BERLIN (Reuters) -Mercedes-Benz outlined a new strategy fuelled by “creating desire” through scarcity at a strategy day on the French Cote d’Azur, where it showcased its luxury models to analysts, investors and selected customers.

The German carmaker will dedicate 75% of its investments to top-end vehicles and its highest-selling segment of “core luxury” C-Class and E-Class models, it said on Thursday, while cutting the number of entry-level models.

Chief Executive Ola Kaellenius said the semiconductor shortage which has hit the industry over the last two years had allowed Mercedes-Benz to test out higher prices on customers, which it will maintain even when the shortage eases.

“At some point restrictions (in semiconductor supply) will be lifted, but we will stick with the discipline,” he said.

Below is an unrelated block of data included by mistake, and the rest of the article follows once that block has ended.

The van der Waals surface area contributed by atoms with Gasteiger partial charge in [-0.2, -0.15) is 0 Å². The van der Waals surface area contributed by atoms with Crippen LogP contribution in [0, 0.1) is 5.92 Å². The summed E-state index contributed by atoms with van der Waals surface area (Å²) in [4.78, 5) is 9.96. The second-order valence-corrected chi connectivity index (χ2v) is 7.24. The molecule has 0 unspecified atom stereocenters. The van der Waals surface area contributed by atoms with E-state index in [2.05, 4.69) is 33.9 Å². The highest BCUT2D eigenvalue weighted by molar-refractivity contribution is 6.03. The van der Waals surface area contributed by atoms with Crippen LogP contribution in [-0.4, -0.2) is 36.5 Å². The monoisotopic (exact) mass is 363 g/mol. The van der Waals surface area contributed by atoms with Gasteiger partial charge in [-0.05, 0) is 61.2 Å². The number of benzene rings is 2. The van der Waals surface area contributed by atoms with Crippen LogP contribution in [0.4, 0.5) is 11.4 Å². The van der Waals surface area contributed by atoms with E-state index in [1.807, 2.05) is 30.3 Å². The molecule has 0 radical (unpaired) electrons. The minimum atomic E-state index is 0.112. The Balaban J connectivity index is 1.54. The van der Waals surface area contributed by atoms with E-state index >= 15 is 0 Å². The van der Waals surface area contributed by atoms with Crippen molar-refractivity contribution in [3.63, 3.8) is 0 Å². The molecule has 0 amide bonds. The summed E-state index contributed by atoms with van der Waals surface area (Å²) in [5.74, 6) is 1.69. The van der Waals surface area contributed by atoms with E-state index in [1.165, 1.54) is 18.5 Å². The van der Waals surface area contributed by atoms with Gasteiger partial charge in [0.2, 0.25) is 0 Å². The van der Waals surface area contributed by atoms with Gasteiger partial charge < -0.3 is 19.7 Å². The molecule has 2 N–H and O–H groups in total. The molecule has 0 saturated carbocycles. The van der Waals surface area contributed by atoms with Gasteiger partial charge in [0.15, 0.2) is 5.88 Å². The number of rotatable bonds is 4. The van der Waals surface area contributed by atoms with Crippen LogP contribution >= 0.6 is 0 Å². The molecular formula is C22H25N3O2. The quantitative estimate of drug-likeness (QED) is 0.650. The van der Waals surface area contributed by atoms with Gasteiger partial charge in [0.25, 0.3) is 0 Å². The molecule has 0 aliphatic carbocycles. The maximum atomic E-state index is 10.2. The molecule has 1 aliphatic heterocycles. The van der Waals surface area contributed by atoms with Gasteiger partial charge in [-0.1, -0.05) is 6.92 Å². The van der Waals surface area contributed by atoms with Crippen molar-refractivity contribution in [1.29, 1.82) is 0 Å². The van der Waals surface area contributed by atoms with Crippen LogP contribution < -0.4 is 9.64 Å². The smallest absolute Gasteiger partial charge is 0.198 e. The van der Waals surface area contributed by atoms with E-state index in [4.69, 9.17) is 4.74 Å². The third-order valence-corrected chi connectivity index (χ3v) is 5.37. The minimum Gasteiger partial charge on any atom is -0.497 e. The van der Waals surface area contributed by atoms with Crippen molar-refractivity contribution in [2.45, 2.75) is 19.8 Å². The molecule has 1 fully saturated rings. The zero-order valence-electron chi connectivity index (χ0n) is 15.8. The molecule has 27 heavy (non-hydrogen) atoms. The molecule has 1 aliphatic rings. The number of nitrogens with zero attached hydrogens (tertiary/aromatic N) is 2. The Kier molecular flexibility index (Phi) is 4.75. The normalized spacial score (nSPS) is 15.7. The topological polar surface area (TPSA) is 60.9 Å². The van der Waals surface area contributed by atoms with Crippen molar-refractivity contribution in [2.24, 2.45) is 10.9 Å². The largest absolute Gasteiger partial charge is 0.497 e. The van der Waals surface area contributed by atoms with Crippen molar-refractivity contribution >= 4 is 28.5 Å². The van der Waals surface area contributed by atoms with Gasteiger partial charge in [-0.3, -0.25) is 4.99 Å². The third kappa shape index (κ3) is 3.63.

Mercedes-Benz has said it aims to sell exclusively electric vehicles in 2030 where market conditions allow. The volume of EVs sold will accelerate in the second half of the decade, Kaellenius said, when more models have been rolled out.

“We want to put ourselves in a position where we can serve all our markets electrically. If it’s 2030 plus ‘x’… it’s certainly not bigger than ‘5’,” Kaellenius said.

Earlier, Mercedes-Benz raised its margin target to 14% by 2025, from 10% or higher, assuming favourable conditions.

It projected a 60% rise in the sales share of its top-end models from 2019 levels to 17-18% by 2026, with the Chinese market offering the highest growth potential.

Despite hitting a 16.4% margin in its cars division in the first quarter of 2022, the margin target for 2025 was ambitious given the carmaker needed to finance its electrification strategy, chief financial officer Harald Wilhelm said.

“We need to be realistic about the cost of the transition to battery-electric vehicles,” Wilhelm said.

(Reporting by Victoria Waldersee, Editing by Miranda Murray, Rachel More and Alexander Smith)